Having read and enjoyed Fatherland, Enigma and Archangel, I picked up Imperium with eager anticipation. The other novels were tense thrillers based around historical events and embellished with significant speculative twists.
But from the outset it was clear that this novel would be different. “My name is Tiro,” the narrative begins. “For thirty-six years I was the confidential secretary of the Roman Statesman Cicero.” The pages turn and we sense that this book is not going to have the usual structure of a novel. It follows the recorded events of the time, only filling in where the details can not be known. And thus the book has an episodic feeling, as if it is a concatenation of two or three shorter works.
Tiro leads us through the stages of Cicero’s rise from idealistic obscurity to compromised power and fame. We are never fearful that he will not make it. That much is history. The fascination of this journey is to learn how the events might have come to pass. And as such it is a hugely successful book. Though the number of characters was at times baffling, I was always impelled to read on.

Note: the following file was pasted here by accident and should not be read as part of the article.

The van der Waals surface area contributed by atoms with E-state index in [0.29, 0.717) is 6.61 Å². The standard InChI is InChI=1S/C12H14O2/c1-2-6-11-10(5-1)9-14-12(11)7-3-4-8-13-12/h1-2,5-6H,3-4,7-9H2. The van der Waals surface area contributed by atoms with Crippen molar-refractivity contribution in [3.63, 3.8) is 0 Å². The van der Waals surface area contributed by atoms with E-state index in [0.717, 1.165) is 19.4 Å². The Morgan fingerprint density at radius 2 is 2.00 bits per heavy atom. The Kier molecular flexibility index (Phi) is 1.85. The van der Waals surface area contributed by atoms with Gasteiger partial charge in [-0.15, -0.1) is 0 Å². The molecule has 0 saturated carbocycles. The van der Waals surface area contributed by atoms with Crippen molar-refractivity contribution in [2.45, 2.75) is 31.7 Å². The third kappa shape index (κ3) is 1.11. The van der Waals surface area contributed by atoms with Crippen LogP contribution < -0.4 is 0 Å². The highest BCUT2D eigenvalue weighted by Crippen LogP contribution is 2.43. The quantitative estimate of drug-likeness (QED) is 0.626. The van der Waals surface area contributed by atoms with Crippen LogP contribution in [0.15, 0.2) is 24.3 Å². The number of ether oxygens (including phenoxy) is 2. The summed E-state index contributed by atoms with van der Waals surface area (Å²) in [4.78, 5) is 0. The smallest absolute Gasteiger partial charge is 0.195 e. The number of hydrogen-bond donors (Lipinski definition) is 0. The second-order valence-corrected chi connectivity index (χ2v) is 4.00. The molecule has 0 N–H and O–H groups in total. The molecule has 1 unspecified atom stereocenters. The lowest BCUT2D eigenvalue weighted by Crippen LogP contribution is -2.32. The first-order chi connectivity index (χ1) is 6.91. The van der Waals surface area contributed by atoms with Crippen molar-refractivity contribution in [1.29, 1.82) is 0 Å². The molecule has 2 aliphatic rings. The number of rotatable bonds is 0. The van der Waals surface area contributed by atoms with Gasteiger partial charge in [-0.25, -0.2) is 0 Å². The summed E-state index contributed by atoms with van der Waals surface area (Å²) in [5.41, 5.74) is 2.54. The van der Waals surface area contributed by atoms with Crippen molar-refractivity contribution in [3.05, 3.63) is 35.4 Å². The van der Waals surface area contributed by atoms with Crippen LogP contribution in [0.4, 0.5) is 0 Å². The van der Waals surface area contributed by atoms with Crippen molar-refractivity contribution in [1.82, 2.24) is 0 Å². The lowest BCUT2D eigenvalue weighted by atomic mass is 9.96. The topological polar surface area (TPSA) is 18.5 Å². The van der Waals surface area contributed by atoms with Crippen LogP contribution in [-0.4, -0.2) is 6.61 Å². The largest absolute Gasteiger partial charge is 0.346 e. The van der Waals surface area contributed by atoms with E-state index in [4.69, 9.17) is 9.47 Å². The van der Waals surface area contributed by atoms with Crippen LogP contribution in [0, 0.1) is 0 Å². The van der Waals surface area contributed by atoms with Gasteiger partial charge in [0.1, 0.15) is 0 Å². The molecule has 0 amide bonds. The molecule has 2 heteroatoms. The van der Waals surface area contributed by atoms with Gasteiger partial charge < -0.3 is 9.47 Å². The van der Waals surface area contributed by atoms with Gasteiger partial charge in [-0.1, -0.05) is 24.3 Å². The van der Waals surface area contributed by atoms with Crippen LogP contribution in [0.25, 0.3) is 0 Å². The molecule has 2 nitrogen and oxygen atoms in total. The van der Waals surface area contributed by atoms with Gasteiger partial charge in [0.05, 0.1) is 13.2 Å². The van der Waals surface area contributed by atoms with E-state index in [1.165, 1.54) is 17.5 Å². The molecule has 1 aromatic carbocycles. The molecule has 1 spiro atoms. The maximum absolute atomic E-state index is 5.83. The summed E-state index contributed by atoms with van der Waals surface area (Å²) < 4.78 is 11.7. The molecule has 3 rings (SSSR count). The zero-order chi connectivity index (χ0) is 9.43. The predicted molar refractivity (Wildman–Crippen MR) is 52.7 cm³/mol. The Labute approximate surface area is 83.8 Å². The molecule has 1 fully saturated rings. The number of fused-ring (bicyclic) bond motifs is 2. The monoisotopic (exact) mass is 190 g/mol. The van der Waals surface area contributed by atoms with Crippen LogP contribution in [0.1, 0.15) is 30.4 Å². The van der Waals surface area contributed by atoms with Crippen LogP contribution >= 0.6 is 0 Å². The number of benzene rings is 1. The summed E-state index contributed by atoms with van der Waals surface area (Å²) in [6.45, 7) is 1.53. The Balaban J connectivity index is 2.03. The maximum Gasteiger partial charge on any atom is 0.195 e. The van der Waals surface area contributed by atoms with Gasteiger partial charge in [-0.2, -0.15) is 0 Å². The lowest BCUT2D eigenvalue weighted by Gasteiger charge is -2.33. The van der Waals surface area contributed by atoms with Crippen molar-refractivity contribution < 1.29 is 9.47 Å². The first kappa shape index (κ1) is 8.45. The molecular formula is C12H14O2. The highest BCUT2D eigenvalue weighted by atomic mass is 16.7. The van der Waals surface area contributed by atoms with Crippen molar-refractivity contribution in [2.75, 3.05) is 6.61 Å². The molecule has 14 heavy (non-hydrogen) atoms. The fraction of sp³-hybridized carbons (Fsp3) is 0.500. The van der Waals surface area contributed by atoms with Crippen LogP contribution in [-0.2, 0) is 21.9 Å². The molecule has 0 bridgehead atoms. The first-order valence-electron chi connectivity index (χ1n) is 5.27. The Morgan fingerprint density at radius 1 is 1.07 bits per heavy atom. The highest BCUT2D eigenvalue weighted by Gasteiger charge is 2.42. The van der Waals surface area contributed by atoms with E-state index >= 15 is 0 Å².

Harris is able to identify the key moments, the critical choices, when the great statesman did the opposite of what we and those around him might have expected. In doing so Cicero took control of his destiny, and the destiny of Rome. With insights such as these and many others, Harris has created a compelling and thought provoking novel. I have no hesitation in recommending it.
But is he teaching us about ancient Roman politics, or is he shining a light on the politics of our own time? How many of our recent political giants, love them or hate them, had this same instinct when confronted with difficulty – to choose what seemed the hardest, the least popular, the most dangerous path, and in doing so create the momentum that got them out of trouble?
Perhaps the principles of politics never change.
“Those who cannot learn from history are doomed to repeat it.”